AirDrop With or Without a Wi-Fi Connection

One of the Mac features available since OS X Lion is AirDrop, a handy method of sharing data with any Mac equipped with OS X Lion (or later) and a Wi-Fi connection that supports PAN (Personal Area Networking). PAN is a somewhat recent standard that has been added to the Wi-Fi alphabet soup of capabilities. The idea of PAN is that two or more devices that come within range of each other can communicate using a peer-to-peer connection method.

Information in this article applies to Macs released in 2008 or later, as specified, and running OS X Lion (10.7) or later.

AirDrop file sharing service
AirDrop file sharing service is built-in to your Mac. Image courtesy of Apple

Apple's implementation of AirDrop relies on Wi-Fi chipsets that have built-in PAN support. This reliance on hardware-based PAN capabilities in Wi-Fi chipsets has the unfortunate consequences of limiting the use of AirDrop to Macs released in late 2008 or later. The restrictions apply to third-party wireless products as well; they need to have a built-in Wi-Fi chipset that supports PAN.

It also prevents you from using AirDrop on other types of local networks, such as good old-fashioned wired Ethernet, which isn't many people's network of choice anymore at home but may still be in many offices.

However, as an anonymous tipster reported to Macworld OS X Hints, there is a workaround that enables the use of AirDrop not only over non-supported Wi-Fi connections but also by Macs connected to a wired Ethernet network.

How AirDrop Works

AirDrop uses Apple's Bonjour technology to listen in on a Wi-Fi connection for another Mac to announce AirDrop capabilities. AirDrop announces itself over any available network connection, but when AirDrop listens, it only pays attention to Wi-Fi connections, even if AirDrop announcements are present on other network interfaces.

It's not clear why Apple chose to limit AirDrop to Wi-Fi, but it appears that Apple, at least during testing, gave AirDrop the ability to listen for AirDrop announcements over any network connection.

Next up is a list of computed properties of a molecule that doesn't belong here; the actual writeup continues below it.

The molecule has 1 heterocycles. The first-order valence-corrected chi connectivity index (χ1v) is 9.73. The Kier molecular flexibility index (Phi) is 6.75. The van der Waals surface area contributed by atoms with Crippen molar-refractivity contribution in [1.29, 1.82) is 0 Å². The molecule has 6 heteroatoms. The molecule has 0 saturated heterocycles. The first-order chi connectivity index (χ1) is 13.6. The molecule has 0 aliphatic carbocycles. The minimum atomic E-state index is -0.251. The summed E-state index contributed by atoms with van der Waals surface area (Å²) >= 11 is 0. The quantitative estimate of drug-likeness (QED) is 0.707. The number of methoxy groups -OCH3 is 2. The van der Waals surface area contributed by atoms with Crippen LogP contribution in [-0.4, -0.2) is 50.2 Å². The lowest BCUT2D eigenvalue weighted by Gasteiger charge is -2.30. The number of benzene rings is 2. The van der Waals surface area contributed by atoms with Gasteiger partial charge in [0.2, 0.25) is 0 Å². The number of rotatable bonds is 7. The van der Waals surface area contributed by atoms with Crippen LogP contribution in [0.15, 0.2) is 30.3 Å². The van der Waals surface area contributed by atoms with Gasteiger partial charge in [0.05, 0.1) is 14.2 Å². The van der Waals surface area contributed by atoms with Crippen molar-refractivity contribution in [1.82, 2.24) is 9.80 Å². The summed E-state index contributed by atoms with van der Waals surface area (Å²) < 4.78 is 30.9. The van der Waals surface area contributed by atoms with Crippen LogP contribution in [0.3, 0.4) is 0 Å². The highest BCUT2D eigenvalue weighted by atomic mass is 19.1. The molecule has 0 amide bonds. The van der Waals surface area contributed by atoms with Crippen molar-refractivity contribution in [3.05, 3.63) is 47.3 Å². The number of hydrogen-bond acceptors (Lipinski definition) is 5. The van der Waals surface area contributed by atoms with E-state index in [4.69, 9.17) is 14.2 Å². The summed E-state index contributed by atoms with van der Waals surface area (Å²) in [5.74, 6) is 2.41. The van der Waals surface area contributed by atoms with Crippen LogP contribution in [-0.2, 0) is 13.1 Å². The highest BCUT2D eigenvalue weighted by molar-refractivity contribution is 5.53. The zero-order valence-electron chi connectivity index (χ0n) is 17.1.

Select the AirDrop entry in the Finder window sidebar, and all Macs on the network with AirDrop are visible. Dragging an item to one of the listed Macs initiates a request for a file transfer. The user of the target Mac must accept the transfer before the file is delivered.

When the file transfer is accepted, the file is sent to the designated Mac and shows up in the receiving Mac's downloads folder.

Supported Mac Models

Macs that support AirDrop include:

Model I.D. Year
MacBook MacBook5,1 or later Late 2008 or later
MacBook Pro MacBookPro5,1 or later Late 2008 or later
MacBook Air MacBookAir2,1 or later Late 2008 or later
MacPro MacPro3,1, MacPro4,1 with Airport Extreme card Early 2008 or later
MacPro MacPro5,1 or later Mid 2010 or later
iMac iMac9,1 or later Early 2009 or later
Mac mini Macmini4,1 or later Mid 2010 or later
AirDrop-Ready Mac Models

Enable AirDrop Over Any Network Connection

Turning on AirDrop capabilities for all networks is relatively simple; all that's needed is a bit of Terminal magic to make the changes.

  1. Launch Terminal, located in /Applications/Utilities.

  2. At the Terminal command prompt, enter the following:

    defaults write BrowseAllInterfaces 1

    The command appears all on one line with no line breaks. Your web browser may show the command on multiple lines. If you see any line breaks, ignore them.

  3. After you type or copy/paste the command into Terminal, press Enter.

Disable AirDrop on Any Network But Your Wi-Fi Connection

  1. Return AirDrop to its default behavior by issuing the following command in Terminal:

    defaults write BrowseAllInterfaces 0
  2. Press Enter after you type or copy/paste the command.

Not Ready for Prime Time

Although AirDrop works well when used in its default configuration over Wi-Fi, you may encounter a few gotchas with this non-Apple-sanctioned method for using AirDrop over other network connections.

  • You may have to restart your Mac after running the Terminal command before the AirDrop capabilities are applied. This includes enabling or disabling the AirDrop feature.
  • AirDrop usually lists nearby Macs with AirDrop capabilities. From time to time, AirDrop-enabled Macs that are connected by wired Ethernet drop off the AirDrop list and then show up again later.
  • Enabling AirDrop over any network appears to send data in an unencrypted format. Normally, AirDrop data is sent encrypted. It is best to limit this AirDrop hack to a small home network where all users can be trusted.
  • Enabling AirDrop over any network causes AirDrop to only work for Macs that are on the same network; no ad-hoc connections are allowed.
  • Using OS X's standard file sharing system may be a more stable method for file transfers on a wired network.
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